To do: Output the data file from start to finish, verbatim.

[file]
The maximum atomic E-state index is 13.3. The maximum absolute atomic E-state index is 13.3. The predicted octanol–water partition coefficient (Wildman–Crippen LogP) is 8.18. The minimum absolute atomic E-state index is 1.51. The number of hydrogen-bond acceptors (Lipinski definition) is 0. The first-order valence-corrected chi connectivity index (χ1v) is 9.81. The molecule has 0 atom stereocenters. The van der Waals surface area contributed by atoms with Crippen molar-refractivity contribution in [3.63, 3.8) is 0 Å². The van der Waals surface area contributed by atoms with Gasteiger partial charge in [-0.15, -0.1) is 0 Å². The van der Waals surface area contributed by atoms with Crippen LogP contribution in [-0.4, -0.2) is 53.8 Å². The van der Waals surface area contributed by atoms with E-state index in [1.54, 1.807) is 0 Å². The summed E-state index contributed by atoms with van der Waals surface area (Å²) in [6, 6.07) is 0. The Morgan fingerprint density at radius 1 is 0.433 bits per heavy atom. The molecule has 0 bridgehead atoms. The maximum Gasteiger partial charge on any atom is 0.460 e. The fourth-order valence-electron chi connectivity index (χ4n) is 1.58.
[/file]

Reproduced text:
The maximum atomic E-state index is 13.3. The maximum absolute atomic E-state index is 13.3. The predicted octanol–water partition coefficient (Wildman–Crippen LogP) is 8.18. The minimum absolute atomic E-state index is 1.51. The number of hydrogen-bond acceptors (Lipinski definition) is 0. The first-order valence-corrected chi connectivity index (χ1v) is 9.81. The molecule has 0 atom stereocenters. The van der Waals surface area contributed by atoms with Crippen molar-refractivity contribution in [3.63, 3.8) is 0 Å². The van der Waals surface area contributed by atoms with Gasteiger partial charge in [-0.15, -0.1) is 0 Å². The van der Waals surface area contributed by atoms with Crippen LogP contribution in [-0.4, -0.2) is 53.8 Å². The van der Waals surface area contributed by atoms with E-state index in [1.54, 1.807) is 0 Å². The summed E-state index contributed by atoms with van der Waals surface area (Å²) in [6, 6.07) is 0. The Morgan fingerprint density at radius 1 is 0.433 bits per heavy atom. The molecule has 0 bridgehead atoms. The maximum Gasteiger partial charge on any atom is 0.460 e. The fourth-order valence-electron chi connectivity index (χ4n) is 1.58.